Home > General > Zimbabwe Government tweaking Controversial Indigenisation Law

Zimbabwe Government tweaking Controversial Indigenisation Law

THE government is planning to tone down the controversial equity law which forces foreign companies to cede a majority shareholding to local investors, a cabinet minister said Sunday.

Zimbabwe’s controversial 2007 indigenisation law states that foreign firms must hand a 51 percent shareholding to local partners.

The law spooked investors and was a source of conflict between President Robert Mugabe’s allies, with some maintaining a hard-line stance while others opposed the measures.

Information Minister Jonathan Moyo said it would be adapted for different sectors.

“We are reviewing and tightening the indigenisation and empowerment policy by being pragmatic without being dogmatic about it,” he told the state-owned Sunday Mail.

“(Foreign) investors will be allowed to recover their initial capital investment, an appropriate return on investment and operational costs before the sharing of production outputs or profits,” Moyo said.

Moyo however, insisted that this did not mean government was ditching a policy blamed by critics who say it was hurting prospects of attracting much-needed investment.

“It would be sheer folly for anybody to imagine that we would abandon or ditch a policy or programme that was overwhelmingly endorsed by the electorate in unprecedented numbers as recent as 31 July 2013,” he said.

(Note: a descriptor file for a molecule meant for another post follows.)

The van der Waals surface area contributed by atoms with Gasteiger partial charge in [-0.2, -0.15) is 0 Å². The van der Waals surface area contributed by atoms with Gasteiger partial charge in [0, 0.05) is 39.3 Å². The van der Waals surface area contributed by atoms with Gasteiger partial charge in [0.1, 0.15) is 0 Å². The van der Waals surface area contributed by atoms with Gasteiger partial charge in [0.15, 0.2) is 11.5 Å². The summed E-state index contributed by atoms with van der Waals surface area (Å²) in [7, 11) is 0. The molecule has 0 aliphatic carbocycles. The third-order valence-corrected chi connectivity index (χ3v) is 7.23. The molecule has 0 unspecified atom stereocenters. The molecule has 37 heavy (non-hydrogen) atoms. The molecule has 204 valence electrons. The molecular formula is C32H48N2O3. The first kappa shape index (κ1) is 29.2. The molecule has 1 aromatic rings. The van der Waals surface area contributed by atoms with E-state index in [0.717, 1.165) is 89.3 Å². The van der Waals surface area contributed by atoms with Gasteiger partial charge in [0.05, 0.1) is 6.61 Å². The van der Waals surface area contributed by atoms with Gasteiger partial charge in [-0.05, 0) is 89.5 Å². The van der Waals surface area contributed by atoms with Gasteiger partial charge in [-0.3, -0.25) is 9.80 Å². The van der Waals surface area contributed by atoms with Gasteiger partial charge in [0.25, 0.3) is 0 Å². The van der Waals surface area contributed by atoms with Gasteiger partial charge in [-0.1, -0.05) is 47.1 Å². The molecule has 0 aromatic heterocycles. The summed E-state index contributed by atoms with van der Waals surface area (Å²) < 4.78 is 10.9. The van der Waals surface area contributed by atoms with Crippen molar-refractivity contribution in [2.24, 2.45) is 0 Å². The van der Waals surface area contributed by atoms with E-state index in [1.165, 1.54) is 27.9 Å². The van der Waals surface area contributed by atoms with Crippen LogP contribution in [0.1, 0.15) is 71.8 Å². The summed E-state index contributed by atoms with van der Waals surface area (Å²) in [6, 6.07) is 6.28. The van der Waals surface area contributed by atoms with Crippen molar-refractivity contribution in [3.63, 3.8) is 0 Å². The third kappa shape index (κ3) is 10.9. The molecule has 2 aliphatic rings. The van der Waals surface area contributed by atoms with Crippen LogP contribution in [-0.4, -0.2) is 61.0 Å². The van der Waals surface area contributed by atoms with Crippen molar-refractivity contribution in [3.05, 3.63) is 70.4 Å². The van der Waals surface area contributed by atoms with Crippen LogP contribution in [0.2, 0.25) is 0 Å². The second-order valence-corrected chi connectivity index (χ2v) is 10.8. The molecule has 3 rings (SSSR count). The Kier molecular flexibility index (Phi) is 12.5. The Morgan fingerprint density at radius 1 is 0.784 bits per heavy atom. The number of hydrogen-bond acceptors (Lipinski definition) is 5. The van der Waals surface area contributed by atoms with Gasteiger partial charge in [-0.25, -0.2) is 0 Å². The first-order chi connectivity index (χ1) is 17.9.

“We are reviewing and tightening the indigenisation and empowerment policy by being pragmatic without being dogmatic about it. There has been some confusion and misunderstanding over the modalities for achieving (the 51 percent threshold.

“Consequently, we pointed out that, going forward there is a need to review, tighten and strengthen both the law and policy so that among other things, we clarify the fact that the indigenous Zimbabweans cannot be expected or required to buy back their God-given natural or economic resources.”

Under the law, foreign owners of Zimbabwean mines were given an ultimatum to surrender more than 50 percent of their shares and find local partners or risk nationalisation.

Mugabe said the law, which followed controversial land reforms, was meant to reverse imbalances which resulted from colonialism.

But critics including opposition leader Morgan Tsvangirai said it would enrich Mugabe’s allies and scare away foreign investors.

 

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